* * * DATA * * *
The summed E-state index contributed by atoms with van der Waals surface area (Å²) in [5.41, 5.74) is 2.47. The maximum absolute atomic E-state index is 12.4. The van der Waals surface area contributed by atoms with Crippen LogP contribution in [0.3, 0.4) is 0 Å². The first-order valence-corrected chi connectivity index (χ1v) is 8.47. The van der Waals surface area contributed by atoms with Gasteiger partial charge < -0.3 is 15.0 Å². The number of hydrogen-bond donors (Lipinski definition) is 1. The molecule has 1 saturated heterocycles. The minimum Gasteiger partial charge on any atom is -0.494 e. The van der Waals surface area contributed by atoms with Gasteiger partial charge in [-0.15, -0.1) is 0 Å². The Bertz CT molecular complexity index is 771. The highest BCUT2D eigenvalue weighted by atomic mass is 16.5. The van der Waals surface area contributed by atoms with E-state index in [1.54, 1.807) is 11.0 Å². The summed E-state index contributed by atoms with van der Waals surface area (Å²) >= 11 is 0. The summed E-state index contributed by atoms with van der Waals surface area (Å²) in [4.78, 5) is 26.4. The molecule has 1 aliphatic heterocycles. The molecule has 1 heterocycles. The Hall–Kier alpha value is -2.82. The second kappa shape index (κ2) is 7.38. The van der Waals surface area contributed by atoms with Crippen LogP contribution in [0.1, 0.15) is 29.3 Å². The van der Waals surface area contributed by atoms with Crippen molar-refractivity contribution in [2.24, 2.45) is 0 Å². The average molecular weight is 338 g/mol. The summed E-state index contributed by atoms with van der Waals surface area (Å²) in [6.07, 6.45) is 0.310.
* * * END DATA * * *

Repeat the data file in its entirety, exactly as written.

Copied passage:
The summed E-state index contributed by atoms with van der Waals surface area (Å²) in [5.41, 5.74) is 2.47. The maximum absolute atomic E-state index is 12.4. The van der Waals surface area contributed by atoms with Crippen LogP contribution in [0.3, 0.4) is 0 Å². The first-order valence-corrected chi connectivity index (χ1v) is 8.47. The van der Waals surface area contributed by atoms with Gasteiger partial charge < -0.3 is 15.0 Å². The number of hydrogen-bond donors (Lipinski definition) is 1. The molecule has 1 saturated heterocycles. The minimum Gasteiger partial charge on any atom is -0.494 e. The van der Waals surface area contributed by atoms with Gasteiger partial charge in [-0.15, -0.1) is 0 Å². The Bertz CT molecular complexity index is 771. The highest BCUT2D eigenvalue weighted by atomic mass is 16.5. The van der Waals surface area contributed by atoms with E-state index in [1.54, 1.807) is 11.0 Å². The summed E-state index contributed by atoms with van der Waals surface area (Å²) >= 11 is 0. The summed E-state index contributed by atoms with van der Waals surface area (Å²) in [4.78, 5) is 26.4. The molecule has 1 aliphatic heterocycles. The molecule has 1 heterocycles. The Hall–Kier alpha value is -2.82. The second kappa shape index (κ2) is 7.38. The van der Waals surface area contributed by atoms with Crippen LogP contribution in [0.1, 0.15) is 29.3 Å². The van der Waals surface area contributed by atoms with Crippen molar-refractivity contribution in [2.24, 2.45) is 0 Å². The average molecular weight is 338 g/mol. The summed E-state index contributed by atoms with van der Waals surface area (Å²) in [6.07, 6.45) is 0.310.